No clear answers.

No direction.

No hope.


Yes, they may receive 'treatment', but they don't receive CORRECTION, HEALING, AND RESOLUTION.

-Dr. Justin Lee D.C



There is a vast difference between treating symptoms... and correcting CAUSES.

By treating the cause of any issue, the underlying issue can be corrected, and the body will function better, and ultimately heal. Simply put, this is how you actually get healthy.



Of course, there is a time and place for surgery and other procedures (yes, it had to be repeated). In a life saving emergency, and when there is considerable damage and ALL other options have been exhausted. These are the moments where, thank God, we do have emergency medicine and the best specialists on the planet, with the best technology. I have friends and colleagues that work in this industry, and I'm so grateful for many of the amazing things they do.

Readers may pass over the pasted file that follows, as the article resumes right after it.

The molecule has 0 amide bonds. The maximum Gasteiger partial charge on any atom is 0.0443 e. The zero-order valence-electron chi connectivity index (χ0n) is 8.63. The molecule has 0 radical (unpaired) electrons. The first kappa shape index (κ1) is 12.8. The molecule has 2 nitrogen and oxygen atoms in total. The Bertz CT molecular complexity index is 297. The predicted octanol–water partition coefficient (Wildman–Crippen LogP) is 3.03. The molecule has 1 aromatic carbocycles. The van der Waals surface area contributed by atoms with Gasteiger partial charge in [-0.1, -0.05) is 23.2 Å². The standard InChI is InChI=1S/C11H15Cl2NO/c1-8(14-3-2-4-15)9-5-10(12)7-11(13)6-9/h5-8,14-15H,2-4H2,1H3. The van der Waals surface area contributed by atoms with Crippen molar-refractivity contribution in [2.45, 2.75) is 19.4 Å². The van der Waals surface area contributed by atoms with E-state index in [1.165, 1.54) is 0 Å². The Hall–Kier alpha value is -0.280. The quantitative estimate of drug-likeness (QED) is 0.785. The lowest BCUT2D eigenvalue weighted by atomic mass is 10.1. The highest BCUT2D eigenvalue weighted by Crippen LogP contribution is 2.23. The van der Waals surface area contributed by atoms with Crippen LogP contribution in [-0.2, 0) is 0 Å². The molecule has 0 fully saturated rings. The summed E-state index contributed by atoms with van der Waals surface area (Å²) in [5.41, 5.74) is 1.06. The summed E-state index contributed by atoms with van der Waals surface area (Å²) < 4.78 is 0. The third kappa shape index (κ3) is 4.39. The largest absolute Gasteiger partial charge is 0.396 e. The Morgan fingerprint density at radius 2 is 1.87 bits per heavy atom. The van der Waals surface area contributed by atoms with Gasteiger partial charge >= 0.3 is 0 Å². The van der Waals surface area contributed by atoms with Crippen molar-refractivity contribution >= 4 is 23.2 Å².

But, drugs and surgery are not the first and only option for most. And it should not be touted as the gold standard in addressing spine dysfunction and pain.



 


Spine Fusion Surgery: The Verdict


According to Dr. Ian Harris, a world renowned orthopedic surgeon, professor, and researcher; "There is very little evidence that spine fusion surgery for back pain is effective. It is quite expensive, often leads to complications, often requires further surgery, is associated with increased mortality, and often does not even result in the spine being fused."


"Millions of people have had spine fusions for back pain, and I am not at all convinced that the benefits of this surgery outweighs the considerable harm."
"Somebody is winning here, and it isn't the patients."

-Dr. Ian Harris




650,000-700,000 Spine surgeries per year.